Louisiana Court of Appeal Upholds Dismissal of Medical Negligence Claim Based on Prescription

If you believe that you may have a personal injury claim against someone who caused your injuries, the first thing that you need to consider is the prescriptive period or prescription that may apply to your claim. Louisiana law applies time limits that require litigants to assert their claims within a specific period of time or waive their right to recovery forever. As seasoned Louisiana medical malpractice lawyers, we have guided numerous victims in determining the prescriptive period that applies to their claim, and we are ready to assist you. A recent appellate opinion illustrates the importance of keeping prescription in mind.

The plaintiff had been seen by a physician for gynecology and obstetrics treatment since 2005. At some point, she was diagnosed with endometriosis after a biopsy came back positive. The plaintiff was then sent to an infertility specialist to treat a number of conditions, including pelvic pain, desired contraception, endometriosis, and infrequent menstruation. The plaintiff had two cesarean births and then elected to have a bilateral tubal sterilization to prevent further pregnancies. After the procedure, the plaintiff continued to complain of pelvic pain.

The plaintiff presented to the emergency room in 2008, complaining of severe pelvic pain. The plaintiff alleged that she signed a consent form agreeing to a surgical procedure while she was in severe pain and while under the influence of pain medication. The following day, the obstetrics and gynecology physician performed a hysterectomy. Complications arose after the surgery, including bladder issues. She continued treatment with the surgeon and also saw a number of other physicians in an attempt to resolve her chronic pelvic pain. One of these physicians informed the plaintiff that it was his opinion that it was negligent for the surgeon to suggest and then perform a hysterectomy on a 24-year-old patient.

Two years after the hysterectomy, the plaintiff filed a complaint against the surgeon. The surgeon sought review from a civil court, but the court declined to review the surgeon’s challenge while the claim was pending before the medical review panel (MRP). Over the next several years, the plaintiff failed to file materials that the MRP requested and missed six separate deadlines. Ultimately, the MRP concluded that the surgeon obtained proper informed consent from the plaintiff and that his care and performance of the hysterectomy were not negligent. The plaintiff filed suit and was met with an exception of prescription.  The trial court sustained the exception and dismissed the case as having been filed untimely because a reasonable person with the patient’s education (she was a nurse) and intelligence would have been put on notice under the circumstances long before the subsequent doctor told her she was the victim of medical negligence.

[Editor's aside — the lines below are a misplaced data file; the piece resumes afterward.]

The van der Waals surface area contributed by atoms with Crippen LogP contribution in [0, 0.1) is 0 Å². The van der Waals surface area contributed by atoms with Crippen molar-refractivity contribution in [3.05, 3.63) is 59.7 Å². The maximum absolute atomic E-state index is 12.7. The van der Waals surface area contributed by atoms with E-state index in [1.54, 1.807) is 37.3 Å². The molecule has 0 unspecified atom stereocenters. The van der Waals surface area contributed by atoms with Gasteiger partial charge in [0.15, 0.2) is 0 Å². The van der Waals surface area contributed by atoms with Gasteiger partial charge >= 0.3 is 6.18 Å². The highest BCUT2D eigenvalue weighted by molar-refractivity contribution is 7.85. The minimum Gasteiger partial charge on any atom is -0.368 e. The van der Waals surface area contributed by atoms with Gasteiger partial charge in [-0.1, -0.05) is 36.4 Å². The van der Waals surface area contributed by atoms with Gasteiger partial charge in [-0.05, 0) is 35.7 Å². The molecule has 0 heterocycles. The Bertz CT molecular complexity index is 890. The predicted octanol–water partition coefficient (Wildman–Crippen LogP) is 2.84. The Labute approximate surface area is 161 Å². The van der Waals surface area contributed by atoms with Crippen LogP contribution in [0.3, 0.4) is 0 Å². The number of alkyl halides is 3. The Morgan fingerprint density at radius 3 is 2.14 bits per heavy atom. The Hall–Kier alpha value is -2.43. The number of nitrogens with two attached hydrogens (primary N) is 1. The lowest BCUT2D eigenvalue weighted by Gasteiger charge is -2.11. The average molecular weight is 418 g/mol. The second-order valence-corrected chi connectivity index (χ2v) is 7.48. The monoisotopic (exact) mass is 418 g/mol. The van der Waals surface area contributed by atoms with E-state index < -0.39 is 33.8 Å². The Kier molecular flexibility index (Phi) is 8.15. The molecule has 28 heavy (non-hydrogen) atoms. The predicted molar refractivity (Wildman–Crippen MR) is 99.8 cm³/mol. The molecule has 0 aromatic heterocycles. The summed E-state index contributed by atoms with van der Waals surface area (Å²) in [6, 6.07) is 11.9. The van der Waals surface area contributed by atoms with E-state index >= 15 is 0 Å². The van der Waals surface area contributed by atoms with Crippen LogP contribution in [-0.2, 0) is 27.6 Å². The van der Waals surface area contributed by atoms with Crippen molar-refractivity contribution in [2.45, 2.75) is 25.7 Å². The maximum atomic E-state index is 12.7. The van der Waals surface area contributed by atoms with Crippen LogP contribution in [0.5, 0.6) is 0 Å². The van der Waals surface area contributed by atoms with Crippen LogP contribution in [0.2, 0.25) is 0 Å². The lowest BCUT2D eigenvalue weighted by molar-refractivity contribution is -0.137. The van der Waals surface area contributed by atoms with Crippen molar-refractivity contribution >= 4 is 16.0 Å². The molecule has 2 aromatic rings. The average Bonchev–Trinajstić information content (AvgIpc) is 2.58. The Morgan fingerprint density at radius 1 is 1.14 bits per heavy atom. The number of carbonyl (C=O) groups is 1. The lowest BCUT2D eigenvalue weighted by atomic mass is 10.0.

The court of appeal began by reviewing Louisiana’s prescriptive period for medical malpractice claims, which must be filed within one year from the date the allegedly negligent conduct occurred, or within one year from the date that the plaintiff knew or reasonably should have discovered that the alleged negligence occurred.  In no case, however, shall an action be permitted to proceed that is filed more than three years from the date of the allegedly negligent conduct.

In asserting her claim, the plaintiff relied on the discovery rule, asserting that she did not learn about the negligent treatment until another physician informed her that it was his opinion that it was negligent to perform a hysterectomy on a 24-year-old.   The court of appeal agreed that the plaintiff failed to bring her claim within the appropriate time frame. It rejected the plaintiff’s reliance on the continuous treatment doctrine, finding that no special relationship between the surgeon and the plaintiff persisted to warrant tolling of the prescriptive period. The appellate court also rejected the plaintiff’s additional assignments of error, finding that she should have discovered the potential cause of action at an earlier date. This was due in part to the plaintiff’s status as a nurse, which the court described as providing the plaintiff with a sophisticated level of medical knowledge.

If you have been injured as a result of a medical malpractice incident, or in any other personal injury action, you may be entitled to compensation. At Dué Guidry Piedrahita Andrews, our seasoned trial lawyers have counseled victims throughout Louisiana on a wide variety of claims, and we are standing by to assist you. To schedule your free consultation, call us now at 1-800-929-7481 or contact us online.

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